low level networking ?

Discussion in 'Computing and Networks' started by Mathematics!, May 12, 2010.

  1. Mathematics!

    Thread Starter Senior Member

    Jul 21, 2008
    Ok ,

    Question 1
    SSL/TLS or any other security protocal I have seen must run above the transport/ip layers or else if you encrypted the TCP/IP or any other protocal layer under the application layer the transmission won't work
    since all the computers would need to know how to decrypt the header info to send the packet to the next hop ,..etc

    SSL/TLS encrypt only the application/presentation/session layer protocal packets like HTTP , FTP , SMTP , DHCP,DNS...etc (really this is the only data the user or application would be worried about a third party seeing anyway)

    However I came across IPsec that say's it encrypts at the ip protocal level.
    So I am wondering how these encrypted packets can be sent if the header info is encrypted at that level? This must only beable to be used in special networks that are using something different then UDP , TCP ....etc to send the data.
    My problems with all this is I would believe you have to only have security at the application level or else how would the network know which computer ip to send , which port ,...etc (you at least need the TCP or UDP layer header to be unencrypted )

    Question 2
    The format of the ip header is very easy to understand.
    the protocal field in the ip header specifies the layer up protocal or an alternative ip level protocal for example like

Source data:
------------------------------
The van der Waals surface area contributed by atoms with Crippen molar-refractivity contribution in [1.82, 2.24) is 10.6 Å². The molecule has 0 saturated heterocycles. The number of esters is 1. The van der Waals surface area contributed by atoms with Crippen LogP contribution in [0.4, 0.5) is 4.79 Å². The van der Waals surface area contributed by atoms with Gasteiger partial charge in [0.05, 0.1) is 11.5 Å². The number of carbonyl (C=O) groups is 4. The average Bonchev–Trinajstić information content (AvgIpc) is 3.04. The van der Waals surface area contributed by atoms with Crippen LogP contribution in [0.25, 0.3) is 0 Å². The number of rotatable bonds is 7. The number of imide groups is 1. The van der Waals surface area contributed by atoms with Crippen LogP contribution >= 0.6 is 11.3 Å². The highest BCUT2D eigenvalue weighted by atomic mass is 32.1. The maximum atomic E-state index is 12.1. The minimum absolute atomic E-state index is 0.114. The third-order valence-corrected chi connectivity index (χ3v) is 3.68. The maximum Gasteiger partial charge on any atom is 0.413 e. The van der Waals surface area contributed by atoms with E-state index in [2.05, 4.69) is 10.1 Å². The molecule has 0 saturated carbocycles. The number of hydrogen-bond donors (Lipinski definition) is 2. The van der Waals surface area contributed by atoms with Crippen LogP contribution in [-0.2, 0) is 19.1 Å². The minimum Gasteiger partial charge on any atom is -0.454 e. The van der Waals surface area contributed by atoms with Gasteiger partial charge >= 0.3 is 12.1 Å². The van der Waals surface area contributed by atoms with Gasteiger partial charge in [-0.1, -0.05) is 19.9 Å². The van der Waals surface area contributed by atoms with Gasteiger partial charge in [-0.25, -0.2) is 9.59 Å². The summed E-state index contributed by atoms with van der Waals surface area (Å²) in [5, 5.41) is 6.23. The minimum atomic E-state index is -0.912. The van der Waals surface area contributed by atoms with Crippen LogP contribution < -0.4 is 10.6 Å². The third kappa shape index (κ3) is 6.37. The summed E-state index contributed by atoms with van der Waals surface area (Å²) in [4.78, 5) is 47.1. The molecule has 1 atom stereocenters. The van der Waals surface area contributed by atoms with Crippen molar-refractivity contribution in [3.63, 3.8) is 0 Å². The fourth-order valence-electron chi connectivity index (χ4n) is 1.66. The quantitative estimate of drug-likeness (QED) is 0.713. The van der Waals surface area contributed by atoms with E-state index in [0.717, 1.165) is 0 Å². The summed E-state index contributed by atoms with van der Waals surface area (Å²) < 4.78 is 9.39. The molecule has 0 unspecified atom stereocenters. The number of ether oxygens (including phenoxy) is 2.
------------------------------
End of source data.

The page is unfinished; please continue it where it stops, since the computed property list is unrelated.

17 = UDP , 6=TCP , 1=ICMP , 2=IGMP ,89=OSPF ,132=SCTP ,...etc to name a few (basically their is tons of different possiblities but usually only UDP ,TCP , and a few others are ever used at the ip or tcp layer levels)

    So if you where to write an OS with network support you would have to write a TCP/IP , UDP/IP protocal handler...
    general procedure
    1)Skiping over the ethernet packet by reading the packet size info in the ethernet packet (but before you do check to see what the next layer packet is in the ethernet header (i.e weather it is arp , ipv4 , ipv6,..etc)
    2) assuming it is ipv4 get the data for the destination ip check the protocal field for the next level protocal (assuming it is TCP = 6 )
    3) move to the TCP packet and get the port info ,...etc
    4) extract the TCP packet data and hand it over to the application layer service that is running on that port after you have reasemblied all of the TCP data packets

    I am overly simplifying the procedure and leaving out syn/ack window ,checksum ..etc fields that must be checked and maintained/pieced together....

    Getting to the question
    If your ip protocal is something like ICMP the tcp handler would get the packet but it doesn't get any port info when the recieving computer recieves it? So how can it send the sender an ICMP which port does it use?
    Or does the general OS tcp handlers just check to see if it is an ICMP packet (if it is then it reads the source ip and sends an ICMP ack packet based on that)